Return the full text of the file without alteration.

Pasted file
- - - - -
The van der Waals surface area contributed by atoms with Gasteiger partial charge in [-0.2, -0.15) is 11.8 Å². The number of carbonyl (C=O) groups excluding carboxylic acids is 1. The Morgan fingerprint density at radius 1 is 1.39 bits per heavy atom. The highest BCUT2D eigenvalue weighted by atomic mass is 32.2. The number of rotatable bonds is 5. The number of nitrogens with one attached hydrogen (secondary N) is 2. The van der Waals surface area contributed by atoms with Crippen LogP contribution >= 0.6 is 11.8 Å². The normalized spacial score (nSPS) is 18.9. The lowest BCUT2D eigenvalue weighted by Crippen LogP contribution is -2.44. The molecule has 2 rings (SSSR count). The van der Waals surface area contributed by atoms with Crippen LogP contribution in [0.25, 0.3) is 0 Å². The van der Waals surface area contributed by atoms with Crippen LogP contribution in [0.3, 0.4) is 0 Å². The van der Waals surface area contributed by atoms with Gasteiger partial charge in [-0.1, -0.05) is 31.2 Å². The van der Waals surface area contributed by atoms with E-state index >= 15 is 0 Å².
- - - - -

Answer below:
The van der Waals surface area contributed by atoms with Gasteiger partial charge in [-0.2, -0.15) is 11.8 Å². The number of carbonyl (C=O) groups excluding carboxylic acids is 1. The Morgan fingerprint density at radius 1 is 1.39 bits per heavy atom. The highest BCUT2D eigenvalue weighted by atomic mass is 32.2. The number of rotatable bonds is 5. The number of nitrogens with one attached hydrogen (secondary N) is 2. The van der Waals surface area contributed by atoms with Crippen LogP contribution >= 0.6 is 11.8 Å². The normalized spacial score (nSPS) is 18.9. The lowest BCUT2D eigenvalue weighted by Crippen LogP contribution is -2.44. The molecule has 2 rings (SSSR count). The van der Waals surface area contributed by atoms with Crippen LogP contribution in [0.25, 0.3) is 0 Å². The van der Waals surface area contributed by atoms with Crippen LogP contribution in [0.3, 0.4) is 0 Å². The van der Waals surface area contributed by atoms with Gasteiger partial charge in [-0.1, -0.05) is 31.2 Å². The van der Waals surface area contributed by atoms with E-state index >= 15 is 0 Å².